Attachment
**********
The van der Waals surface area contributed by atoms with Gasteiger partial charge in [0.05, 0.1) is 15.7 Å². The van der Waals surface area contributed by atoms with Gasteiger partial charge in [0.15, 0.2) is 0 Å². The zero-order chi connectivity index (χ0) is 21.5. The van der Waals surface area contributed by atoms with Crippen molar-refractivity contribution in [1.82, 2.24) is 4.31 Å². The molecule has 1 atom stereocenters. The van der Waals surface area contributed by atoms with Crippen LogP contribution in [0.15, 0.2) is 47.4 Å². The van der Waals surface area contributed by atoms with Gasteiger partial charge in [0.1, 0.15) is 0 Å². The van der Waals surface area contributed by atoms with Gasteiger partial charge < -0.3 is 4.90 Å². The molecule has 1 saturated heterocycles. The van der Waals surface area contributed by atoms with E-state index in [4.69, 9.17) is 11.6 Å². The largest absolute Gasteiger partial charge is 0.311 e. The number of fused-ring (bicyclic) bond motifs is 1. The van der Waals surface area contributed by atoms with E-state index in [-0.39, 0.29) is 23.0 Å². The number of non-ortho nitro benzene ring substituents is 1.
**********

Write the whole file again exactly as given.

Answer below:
The van der Waals surface area contributed by atoms with Gasteiger partial charge in [0.05, 0.1) is 15.7 Å². The van der Waals surface area contributed by atoms with Gasteiger partial charge in [0.15, 0.2) is 0 Å². The zero-order chi connectivity index (χ0) is 21.5. The van der Waals surface area contributed by atoms with Crippen molar-refractivity contribution in [1.82, 2.24) is 4.31 Å². The molecule has 1 atom stereocenters. The van der Waals surface area contributed by atoms with Crippen LogP contribution in [0.15, 0.2) is 47.4 Å². The van der Waals surface area contributed by atoms with Gasteiger partial charge in [0.1, 0.15) is 0 Å². The van der Waals surface area contributed by atoms with Gasteiger partial charge < -0.3 is 4.90 Å². The molecule has 1 saturated heterocycles. The van der Waals surface area contributed by atoms with E-state index in [4.69, 9.17) is 11.6 Å². The largest absolute Gasteiger partial charge is 0.311 e. The number of fused-ring (bicyclic) bond motifs is 1. The van der Waals surface area contributed by atoms with E-state index in [-0.39, 0.29) is 23.0 Å². The number of non-ortho nitro benzene ring substituents is 1.